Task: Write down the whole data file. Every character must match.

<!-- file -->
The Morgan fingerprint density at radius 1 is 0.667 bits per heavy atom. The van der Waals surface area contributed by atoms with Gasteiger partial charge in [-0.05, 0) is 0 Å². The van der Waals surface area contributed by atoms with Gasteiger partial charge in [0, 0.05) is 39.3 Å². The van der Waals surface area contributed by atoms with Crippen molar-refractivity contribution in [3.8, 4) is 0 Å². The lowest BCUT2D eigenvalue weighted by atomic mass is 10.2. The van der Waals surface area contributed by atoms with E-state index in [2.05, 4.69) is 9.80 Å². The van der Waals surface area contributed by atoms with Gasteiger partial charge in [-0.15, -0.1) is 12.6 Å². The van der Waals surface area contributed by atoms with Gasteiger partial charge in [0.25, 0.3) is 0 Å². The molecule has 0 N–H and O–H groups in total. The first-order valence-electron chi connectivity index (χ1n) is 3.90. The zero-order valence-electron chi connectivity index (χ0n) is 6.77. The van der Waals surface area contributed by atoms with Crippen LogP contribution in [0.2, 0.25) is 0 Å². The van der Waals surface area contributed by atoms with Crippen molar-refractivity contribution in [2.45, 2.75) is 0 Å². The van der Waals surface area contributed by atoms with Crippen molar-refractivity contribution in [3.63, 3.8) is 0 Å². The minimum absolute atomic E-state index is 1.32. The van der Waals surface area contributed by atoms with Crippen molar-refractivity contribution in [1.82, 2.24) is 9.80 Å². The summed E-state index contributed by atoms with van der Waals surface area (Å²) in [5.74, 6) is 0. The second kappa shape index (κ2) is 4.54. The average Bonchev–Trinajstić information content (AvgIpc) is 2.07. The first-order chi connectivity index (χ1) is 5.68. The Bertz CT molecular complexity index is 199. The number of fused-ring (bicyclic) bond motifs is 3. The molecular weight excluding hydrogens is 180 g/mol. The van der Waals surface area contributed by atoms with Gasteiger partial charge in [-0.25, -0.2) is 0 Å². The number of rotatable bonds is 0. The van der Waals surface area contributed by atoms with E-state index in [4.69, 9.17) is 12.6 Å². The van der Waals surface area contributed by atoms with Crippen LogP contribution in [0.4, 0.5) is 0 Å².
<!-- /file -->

The Morgan fingerprint density at radius 1 is 0.667 bits per heavy atom. The van der Waals surface area contributed by atoms with Gasteiger partial charge in [-0.05, 0) is 0 Å². The van der Waals surface area contributed by atoms with Gasteiger partial charge in [0, 0.05) is 39.3 Å². The van der Waals surface area contributed by atoms with Crippen molar-refractivity contribution in [3.8, 4) is 0 Å². The lowest BCUT2D eigenvalue weighted by atomic mass is 10.2. The van der Waals surface area contributed by atoms with E-state index in [2.05, 4.69) is 9.80 Å². The van der Waals surface area contributed by atoms with Gasteiger partial charge in [-0.15, -0.1) is 12.6 Å². The van der Waals surface area contributed by atoms with Gasteiger partial charge in [0.25, 0.3) is 0 Å². The molecule has 0 N–H and O–H groups in total. The first-order valence-electron chi connectivity index (χ1n) is 3.90. The zero-order valence-electron chi connectivity index (χ0n) is 6.77. The van der Waals surface area contributed by atoms with Crippen LogP contribution in [0.2, 0.25) is 0 Å². The van der Waals surface area contributed by atoms with Crippen molar-refractivity contribution in [2.45, 2.75) is 0 Å². The van der Waals surface area contributed by atoms with Crippen molar-refractivity contribution in [3.63, 3.8) is 0 Å². The minimum absolute atomic E-state index is 1.32. The van der Waals surface area contributed by atoms with Crippen molar-refractivity contribution in [1.82, 2.24) is 9.80 Å². The summed E-state index contributed by atoms with van der Waals surface area (Å²) in [5.74, 6) is 0. The second kappa shape index (κ2) is 4.54. The average Bonchev–Trinajstić information content (AvgIpc) is 2.07. The first-order chi connectivity index (χ1) is 5.68. The Bertz CT molecular complexity index is 199. The number of fused-ring (bicyclic) bond motifs is 3. The molecular weight excluding hydrogens is 180 g/mol. The van der Waals surface area contributed by atoms with Gasteiger partial charge in [-0.25, -0.2) is 0 Å². The number of rotatable bonds is 0. The van der Waals surface area contributed by atoms with E-state index in [4.69, 9.17) is 12.6 Å². The van der Waals surface area contributed by atoms with Crippen LogP contribution in [0.4, 0.5) is 0 Å².